Students of English often find “phrasal verbs” very confusing. There are so many of them, and they don't seem to make any sense! For example, we have “break”, “break up”, “break out” and “break in”! What is the connection here? What does it all mean?!
Actually, the truth is that phrasal verbs are much simpler than you think they are. The reason that people get confused is that they don't realize that the question “What is the connection?” isn't really a good question at all. In fact, the answer to this question is very, very simple:
There is NO connection!
Some of you will find this difficult to accept. You might ask, “But teacher, how can I remember all of these different uses of the word “break” if there's no connection!?”
Again, this is not a good question to ask and if we ask it, we just end up making a simple topic more complicated. You have to remember that these are NOT different uses of the word “break”. “Break”, “break up”, “break out” and “break in” are four COMPLETELY DIFFERENT words. There is REALLY no connection between them.
If you're still confused by this, maybe I should explain it in another way: What if we didn't write these phrasal verbs in two separate parts? Let's try writing the two parts together and let's see what that looks like:
Now it looks like we have four different words which, by coincidence, start with the same five letters. When you think of it like that, the fact that they all means completely different things really isn't to confusing. After all, “monkey” and “money” both start with the same three letters, but we would never think that there was any connection between them just because of that! Maybe this would be even clearer if we changed the spelling of these words completely! Let's look at that now :
If you saw these four words, as written above, in a dictionary, you wouldn't find it unusual that they all meant different things.
“But teacher, when you “break up” with your girlfriend or boyfriend, that's like your relationship is breaking! Isn't that something similar?”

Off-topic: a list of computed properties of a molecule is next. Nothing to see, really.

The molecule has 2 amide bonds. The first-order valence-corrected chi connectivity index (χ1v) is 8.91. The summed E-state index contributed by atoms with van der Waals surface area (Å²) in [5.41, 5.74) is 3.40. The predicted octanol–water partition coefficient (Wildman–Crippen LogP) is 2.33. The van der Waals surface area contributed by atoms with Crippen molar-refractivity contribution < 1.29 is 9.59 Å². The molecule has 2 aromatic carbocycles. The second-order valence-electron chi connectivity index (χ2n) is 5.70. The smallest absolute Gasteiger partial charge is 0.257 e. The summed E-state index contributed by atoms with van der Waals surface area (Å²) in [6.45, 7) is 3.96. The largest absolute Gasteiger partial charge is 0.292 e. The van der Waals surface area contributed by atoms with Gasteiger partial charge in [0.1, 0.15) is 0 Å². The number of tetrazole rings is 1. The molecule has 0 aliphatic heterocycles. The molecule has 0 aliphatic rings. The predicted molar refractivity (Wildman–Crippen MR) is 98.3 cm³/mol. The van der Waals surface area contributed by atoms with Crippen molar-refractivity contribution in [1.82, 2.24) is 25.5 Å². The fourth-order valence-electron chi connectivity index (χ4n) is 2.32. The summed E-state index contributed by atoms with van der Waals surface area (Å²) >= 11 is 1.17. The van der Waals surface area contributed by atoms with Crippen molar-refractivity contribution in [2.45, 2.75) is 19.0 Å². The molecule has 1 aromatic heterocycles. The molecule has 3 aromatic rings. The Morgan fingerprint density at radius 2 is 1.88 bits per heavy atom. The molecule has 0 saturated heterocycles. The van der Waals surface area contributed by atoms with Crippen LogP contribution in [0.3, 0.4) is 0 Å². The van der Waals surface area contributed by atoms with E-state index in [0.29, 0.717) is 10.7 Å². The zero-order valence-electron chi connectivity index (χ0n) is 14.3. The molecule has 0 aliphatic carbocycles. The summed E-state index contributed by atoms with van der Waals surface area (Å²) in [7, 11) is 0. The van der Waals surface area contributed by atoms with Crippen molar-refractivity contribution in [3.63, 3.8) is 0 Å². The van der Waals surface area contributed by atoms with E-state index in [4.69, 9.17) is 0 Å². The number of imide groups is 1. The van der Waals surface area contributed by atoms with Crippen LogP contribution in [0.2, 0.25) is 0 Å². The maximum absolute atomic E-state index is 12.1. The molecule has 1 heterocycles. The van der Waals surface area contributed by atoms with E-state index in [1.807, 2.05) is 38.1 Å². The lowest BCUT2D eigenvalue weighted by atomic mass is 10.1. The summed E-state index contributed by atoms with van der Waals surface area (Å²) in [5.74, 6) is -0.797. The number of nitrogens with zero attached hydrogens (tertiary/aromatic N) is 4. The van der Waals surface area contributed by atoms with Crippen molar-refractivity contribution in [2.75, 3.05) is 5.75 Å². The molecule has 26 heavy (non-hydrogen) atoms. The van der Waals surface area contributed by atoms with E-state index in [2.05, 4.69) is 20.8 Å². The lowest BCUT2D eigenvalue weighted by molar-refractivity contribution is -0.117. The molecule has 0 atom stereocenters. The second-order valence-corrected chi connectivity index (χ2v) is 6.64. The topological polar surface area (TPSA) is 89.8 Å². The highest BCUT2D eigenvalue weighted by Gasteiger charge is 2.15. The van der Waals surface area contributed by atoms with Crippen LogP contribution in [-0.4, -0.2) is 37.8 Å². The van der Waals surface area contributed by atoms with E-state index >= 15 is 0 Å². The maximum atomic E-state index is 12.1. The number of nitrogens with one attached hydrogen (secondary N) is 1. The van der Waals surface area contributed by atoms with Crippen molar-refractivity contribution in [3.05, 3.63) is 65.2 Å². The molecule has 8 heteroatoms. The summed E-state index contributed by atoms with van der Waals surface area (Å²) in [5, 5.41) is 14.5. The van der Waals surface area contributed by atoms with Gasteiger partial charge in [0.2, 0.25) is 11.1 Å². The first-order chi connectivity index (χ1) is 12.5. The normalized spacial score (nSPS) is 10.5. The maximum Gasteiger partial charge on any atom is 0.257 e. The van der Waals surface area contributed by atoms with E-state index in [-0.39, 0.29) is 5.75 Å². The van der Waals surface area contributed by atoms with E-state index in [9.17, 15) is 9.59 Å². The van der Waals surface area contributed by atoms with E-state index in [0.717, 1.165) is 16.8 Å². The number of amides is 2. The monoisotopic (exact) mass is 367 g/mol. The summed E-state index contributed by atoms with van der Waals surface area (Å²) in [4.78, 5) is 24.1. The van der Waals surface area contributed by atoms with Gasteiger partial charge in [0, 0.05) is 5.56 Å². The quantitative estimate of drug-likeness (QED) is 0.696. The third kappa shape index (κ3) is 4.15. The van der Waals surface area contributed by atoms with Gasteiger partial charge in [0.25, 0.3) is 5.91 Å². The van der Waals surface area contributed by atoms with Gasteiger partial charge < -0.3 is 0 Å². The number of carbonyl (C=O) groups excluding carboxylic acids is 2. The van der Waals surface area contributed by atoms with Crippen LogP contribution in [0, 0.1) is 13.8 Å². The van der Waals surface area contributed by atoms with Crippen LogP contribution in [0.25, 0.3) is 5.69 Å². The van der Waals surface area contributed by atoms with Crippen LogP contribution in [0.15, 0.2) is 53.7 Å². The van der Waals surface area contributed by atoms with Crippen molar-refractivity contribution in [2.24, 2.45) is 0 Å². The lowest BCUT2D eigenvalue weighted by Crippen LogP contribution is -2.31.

Ok, but what does the “up” part mean in that case? Does something go “up” in this situation? Is there something in the sky? No. If you think about the word (and I say “the word” because it really is ONE word) in this way, you are going to confuse yourself. In many situations, it won't even be helpful. A good example is the word “give in”. “Give in” means surrender. It has no connection to “giving”. Nothing is “in” anything else. You cannot combine the two words “give” and “in” to create the meaning of “surrender”. “Give in”, however, is NOT two words. It's ONE word written in two parts.
“Ok, teacher. So, if I want to learn all of the phrasal verbs that start with “give”, I should...”
Wait a minute! Why would you want to do that?! That's a very silly idea! It's the same as saying that you want to learn all of the words beginning with the letter “B”, or all of the words that contain four letters! It would take a very long time and it would be difficult and pointless because there is NO meaningful connection between those words!
What I'm trying to say is that you shouldn't think of phrasal verbs as being any different from normal verbs. Think of the two parts as a single word and don't even try to connect the meaning of the phrasal verb to the meanings of its parts.
In my opinion, the only really confusing thing about phrasal verbs is that the two parts can become separated (For example, we can say “I looked up the word” or “I looked the word up”). For this reason, we need to be careful when reading a text in English, because if we find an adverb or a preposition in a strange position in a sentence, and if that sentence seems meaningless because of the strange position of this preposition, that probably means that we have a phrasal verb that we need to look up in the dictionary. If this is a phrasal verb that you don't know, you absolutely must look it up in the dictionary, because its meaning will be almost impossible to guess, even if you know what the different parts mean. Every phrasal verb has its own separate entry in the dictionary, because they're all completely different from each other.
“But teacher, why would there be two words together in the dictionary?”
In case you still haven't got the idea, let me tell you again: It's NOT two words! It's just ONE word! I
I really don't think there's much more to say about phrasal verbs. If you just remember not to complicate this simple feature of English, I don't think you will have too many problems with them. If you like the way I explained this problem, you might want to book a lesson with me! Check my other articles for other tricks and tips.